‘Cripple’ and ‘handicapped’, either as nouns or adjectives, she sees as primarily ‘names of acquiescence and accommodation’, reflecting an acceptance of society’s oppressive institutions. Terms such as ‘physically challenged’ reflect a ‘try harder ideology’. By making ‘the challenge’ such a personal one, they also run the risk of fostering a ‘blaming the victim’ stance (Ryan 1970). Such a term, as well as ones like the Association for Community Living’, ‘physically different’, ‘physically inconvenienced’, may not only be so euphemistic as to confound anyone as to who is being referred as well as contribute too strongly to the denial of existing realities (Chaffee 1987). The two remaining strategies represent a more activistic philosophy. ‘Handicapper’ and ‘differently-abled’ are ‘names of reaction and reflection’ where the purpose of the creators is in emphasising ‘the can-do’ aspects of having a disability.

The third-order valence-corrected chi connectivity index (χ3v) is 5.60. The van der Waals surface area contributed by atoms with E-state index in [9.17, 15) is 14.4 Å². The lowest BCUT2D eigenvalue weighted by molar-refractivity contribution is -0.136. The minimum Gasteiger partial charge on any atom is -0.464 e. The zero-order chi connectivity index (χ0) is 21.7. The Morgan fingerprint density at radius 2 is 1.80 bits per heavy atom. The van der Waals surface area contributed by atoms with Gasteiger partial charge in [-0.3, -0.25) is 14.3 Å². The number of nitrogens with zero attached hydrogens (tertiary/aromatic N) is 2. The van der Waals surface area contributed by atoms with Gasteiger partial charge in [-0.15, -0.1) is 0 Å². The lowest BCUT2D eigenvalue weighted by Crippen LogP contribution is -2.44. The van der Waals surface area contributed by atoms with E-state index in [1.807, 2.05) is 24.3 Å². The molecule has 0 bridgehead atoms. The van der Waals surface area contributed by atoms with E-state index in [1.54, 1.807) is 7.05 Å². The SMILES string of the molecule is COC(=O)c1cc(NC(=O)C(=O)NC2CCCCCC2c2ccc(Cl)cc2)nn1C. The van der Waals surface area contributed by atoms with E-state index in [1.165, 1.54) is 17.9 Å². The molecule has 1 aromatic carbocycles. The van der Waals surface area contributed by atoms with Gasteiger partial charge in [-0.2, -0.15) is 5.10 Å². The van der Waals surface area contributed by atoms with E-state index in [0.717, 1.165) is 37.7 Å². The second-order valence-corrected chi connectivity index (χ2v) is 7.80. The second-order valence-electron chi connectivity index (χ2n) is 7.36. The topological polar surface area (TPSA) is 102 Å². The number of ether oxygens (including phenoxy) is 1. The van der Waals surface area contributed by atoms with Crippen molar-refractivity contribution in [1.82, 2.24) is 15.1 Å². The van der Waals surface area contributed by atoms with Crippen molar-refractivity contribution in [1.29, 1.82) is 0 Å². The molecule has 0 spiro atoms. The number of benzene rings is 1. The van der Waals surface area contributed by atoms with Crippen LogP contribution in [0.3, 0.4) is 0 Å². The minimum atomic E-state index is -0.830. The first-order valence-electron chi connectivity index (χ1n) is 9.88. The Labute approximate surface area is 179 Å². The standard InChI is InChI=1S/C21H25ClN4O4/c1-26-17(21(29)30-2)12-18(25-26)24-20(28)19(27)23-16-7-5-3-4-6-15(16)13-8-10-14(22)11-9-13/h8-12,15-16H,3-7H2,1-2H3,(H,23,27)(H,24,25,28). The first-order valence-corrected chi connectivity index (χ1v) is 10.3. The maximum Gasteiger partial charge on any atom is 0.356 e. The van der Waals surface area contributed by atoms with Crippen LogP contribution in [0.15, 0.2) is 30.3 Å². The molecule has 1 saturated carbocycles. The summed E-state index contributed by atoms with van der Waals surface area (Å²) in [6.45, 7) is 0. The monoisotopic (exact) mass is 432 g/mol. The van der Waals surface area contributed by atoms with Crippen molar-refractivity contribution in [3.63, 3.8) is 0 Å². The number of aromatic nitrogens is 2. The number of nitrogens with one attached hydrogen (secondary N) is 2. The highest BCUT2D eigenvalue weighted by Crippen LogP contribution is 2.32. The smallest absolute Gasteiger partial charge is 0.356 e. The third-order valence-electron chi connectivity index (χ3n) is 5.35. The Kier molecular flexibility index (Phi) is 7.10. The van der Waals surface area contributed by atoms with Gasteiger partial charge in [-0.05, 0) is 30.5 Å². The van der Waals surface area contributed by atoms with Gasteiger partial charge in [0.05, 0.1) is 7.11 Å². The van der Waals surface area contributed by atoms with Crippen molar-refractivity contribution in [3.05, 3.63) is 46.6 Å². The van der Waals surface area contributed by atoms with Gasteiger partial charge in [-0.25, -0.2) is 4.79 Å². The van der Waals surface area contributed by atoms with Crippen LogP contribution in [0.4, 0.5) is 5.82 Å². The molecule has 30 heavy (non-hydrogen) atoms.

The former interestingly enough draws sustenance from dictionary usage (something which I will do in subsequent pages of this paper) whereas ‘handicapper’ is defined as someone who determines or assigns handicaps usually in athletic contexts.